Some resolutions leave us thrilled and some appalled.
We pray no one amends before the question’s called.
We act and each House asks the other to Concur;
And then we grumble when the other House won’t stir,
So if you see wand’ring Episcopalians
With their names framed in purple or red,
Tell them get their butts back to the voting
So we can put this Convention to bed.
2. So we’re here in this Church called ECUSA,
Although most now would say “T-E-C.”
We are all called to make sacrifices,
And then ask, “That won’t really mean me?”
A resolution will seem moderate or mild,
And be defended like someone’s endangered child.
And then a measure set with consequences stark
Will pass with but a single deputative bark;
So when you see gathered Episcopalians
In the sunshine, communing with God,
Tell them Katherine and Bonnie are sending
Out a page with a hot cattle prod.
3. Now we drive this grand Church called ECUSA
More and more every time that we meet
Farther out from our Anglican siblings,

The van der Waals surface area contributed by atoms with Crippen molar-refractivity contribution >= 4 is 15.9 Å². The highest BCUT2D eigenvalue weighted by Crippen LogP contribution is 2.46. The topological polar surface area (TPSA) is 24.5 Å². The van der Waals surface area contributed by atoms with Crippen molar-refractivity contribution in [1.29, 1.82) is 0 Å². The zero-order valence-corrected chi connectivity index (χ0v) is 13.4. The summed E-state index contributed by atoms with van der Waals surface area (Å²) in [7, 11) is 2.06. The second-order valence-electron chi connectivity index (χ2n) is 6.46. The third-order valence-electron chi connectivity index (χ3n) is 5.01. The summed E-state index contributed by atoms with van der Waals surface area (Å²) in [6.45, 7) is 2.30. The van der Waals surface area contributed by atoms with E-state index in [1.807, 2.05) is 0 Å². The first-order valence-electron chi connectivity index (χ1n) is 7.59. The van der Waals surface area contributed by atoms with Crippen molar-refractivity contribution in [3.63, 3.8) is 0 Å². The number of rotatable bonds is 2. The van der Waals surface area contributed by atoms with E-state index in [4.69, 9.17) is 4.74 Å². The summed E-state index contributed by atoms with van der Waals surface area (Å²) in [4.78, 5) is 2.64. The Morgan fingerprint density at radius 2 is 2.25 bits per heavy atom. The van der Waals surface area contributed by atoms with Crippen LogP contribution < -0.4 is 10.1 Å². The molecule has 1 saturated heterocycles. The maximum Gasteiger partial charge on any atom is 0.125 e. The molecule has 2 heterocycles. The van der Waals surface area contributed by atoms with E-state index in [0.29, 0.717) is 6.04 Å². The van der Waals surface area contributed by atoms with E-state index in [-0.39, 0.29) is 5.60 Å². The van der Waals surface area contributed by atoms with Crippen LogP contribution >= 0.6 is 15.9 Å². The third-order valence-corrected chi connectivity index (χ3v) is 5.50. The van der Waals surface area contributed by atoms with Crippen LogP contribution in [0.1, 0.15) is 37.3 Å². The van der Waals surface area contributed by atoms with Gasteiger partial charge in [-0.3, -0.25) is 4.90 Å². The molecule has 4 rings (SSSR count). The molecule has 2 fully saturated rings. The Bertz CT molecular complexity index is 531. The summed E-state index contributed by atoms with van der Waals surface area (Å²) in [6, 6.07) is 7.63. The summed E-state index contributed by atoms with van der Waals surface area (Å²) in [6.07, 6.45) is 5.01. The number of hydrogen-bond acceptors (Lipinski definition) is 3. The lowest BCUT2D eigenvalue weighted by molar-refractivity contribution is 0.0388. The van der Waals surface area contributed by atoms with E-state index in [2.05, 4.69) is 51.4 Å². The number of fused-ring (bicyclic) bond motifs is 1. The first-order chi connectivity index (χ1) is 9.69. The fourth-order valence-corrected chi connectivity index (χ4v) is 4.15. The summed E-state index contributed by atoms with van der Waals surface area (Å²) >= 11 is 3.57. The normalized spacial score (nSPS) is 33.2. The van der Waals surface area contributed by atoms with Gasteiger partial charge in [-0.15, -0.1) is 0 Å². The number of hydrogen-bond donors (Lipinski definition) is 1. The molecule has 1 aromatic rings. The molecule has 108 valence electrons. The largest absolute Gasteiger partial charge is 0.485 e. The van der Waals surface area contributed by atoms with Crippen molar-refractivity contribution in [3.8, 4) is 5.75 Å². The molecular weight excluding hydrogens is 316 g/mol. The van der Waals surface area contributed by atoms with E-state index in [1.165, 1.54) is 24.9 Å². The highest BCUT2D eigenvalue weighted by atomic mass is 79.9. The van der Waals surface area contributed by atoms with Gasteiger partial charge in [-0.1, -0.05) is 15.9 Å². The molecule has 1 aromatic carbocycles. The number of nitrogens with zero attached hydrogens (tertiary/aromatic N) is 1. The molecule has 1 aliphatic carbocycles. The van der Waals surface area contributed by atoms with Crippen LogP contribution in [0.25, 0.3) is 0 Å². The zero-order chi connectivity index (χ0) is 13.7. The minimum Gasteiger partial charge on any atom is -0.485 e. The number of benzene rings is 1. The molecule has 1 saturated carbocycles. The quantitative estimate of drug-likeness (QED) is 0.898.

Building fire under Arch. Rowan’s seat.
We have folks at home who say they want our love.
Those abroad say that we grieve the saints above.
We’re trying hard to be both Cath’lic and Reformed,
Despite our critics, in the faith where we were formed.
Wednesday, July 15, 2009
Once again there will be a vote by orders – no surprise there. What more needs to be done?
It is an opportunity for some to speak again in favor or against. It’s an opportunity for some to try to kill by amendment, as the saying is, “to be nibbled to death by ducks.”
There is the occasional new image, like suggesting that the “season of B033 has passed like a bout of the flu.” There is, for the first time, a reference to how American money is perceived outside the Episcopal Church. Young people speak of their generation, and some speak of the change among their peers, and how the Church is seen as unfriendly to glbt persons. And yet some speak as young conservatives, themselves not wanting to align with so many of their peers.